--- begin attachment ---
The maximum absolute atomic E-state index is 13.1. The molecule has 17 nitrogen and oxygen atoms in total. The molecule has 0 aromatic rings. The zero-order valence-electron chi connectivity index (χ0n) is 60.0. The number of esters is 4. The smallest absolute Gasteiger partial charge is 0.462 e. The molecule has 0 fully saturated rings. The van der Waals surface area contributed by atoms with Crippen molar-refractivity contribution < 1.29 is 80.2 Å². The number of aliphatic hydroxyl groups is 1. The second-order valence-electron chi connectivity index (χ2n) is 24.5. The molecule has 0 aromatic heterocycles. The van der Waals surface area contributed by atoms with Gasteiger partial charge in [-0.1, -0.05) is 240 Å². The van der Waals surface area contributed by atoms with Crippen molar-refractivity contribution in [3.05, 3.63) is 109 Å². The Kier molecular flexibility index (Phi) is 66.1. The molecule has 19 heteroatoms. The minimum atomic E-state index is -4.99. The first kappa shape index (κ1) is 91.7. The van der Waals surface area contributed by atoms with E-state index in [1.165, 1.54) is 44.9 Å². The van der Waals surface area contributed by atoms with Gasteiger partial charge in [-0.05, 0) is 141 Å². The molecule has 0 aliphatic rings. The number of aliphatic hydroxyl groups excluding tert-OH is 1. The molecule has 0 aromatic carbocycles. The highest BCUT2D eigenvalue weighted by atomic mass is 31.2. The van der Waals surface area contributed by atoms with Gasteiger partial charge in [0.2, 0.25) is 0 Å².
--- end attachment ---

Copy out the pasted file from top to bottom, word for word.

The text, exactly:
The maximum absolute atomic E-state index is 13.1. The molecule has 17 nitrogen and oxygen atoms in total. The molecule has 0 aromatic rings. The zero-order valence-electron chi connectivity index (χ0n) is 60.0. The number of esters is 4. The smallest absolute Gasteiger partial charge is 0.462 e. The molecule has 0 fully saturated rings. The van der Waals surface area contributed by atoms with Crippen molar-refractivity contribution < 1.29 is 80.2 Å². The number of aliphatic hydroxyl groups is 1. The second-order valence-electron chi connectivity index (χ2n) is 24.5. The molecule has 0 aromatic heterocycles. The van der Waals surface area contributed by atoms with Gasteiger partial charge in [-0.1, -0.05) is 240 Å². The van der Waals surface area contributed by atoms with Crippen molar-refractivity contribution in [3.05, 3.63) is 109 Å². The Kier molecular flexibility index (Phi) is 66.1. The molecule has 19 heteroatoms. The minimum atomic E-state index is -4.99. The first kappa shape index (κ1) is 91.7. The van der Waals surface area contributed by atoms with E-state index in [1.165, 1.54) is 44.9 Å². The van der Waals surface area contributed by atoms with Gasteiger partial charge in [-0.05, 0) is 141 Å². The molecule has 0 aliphatic rings. The number of aliphatic hydroxyl groups excluding tert-OH is 1. The molecule has 0 aromatic carbocycles. The highest BCUT2D eigenvalue weighted by atomic mass is 31.2. The van der Waals surface area contributed by atoms with Gasteiger partial charge in [0.2, 0.25) is 0 Å².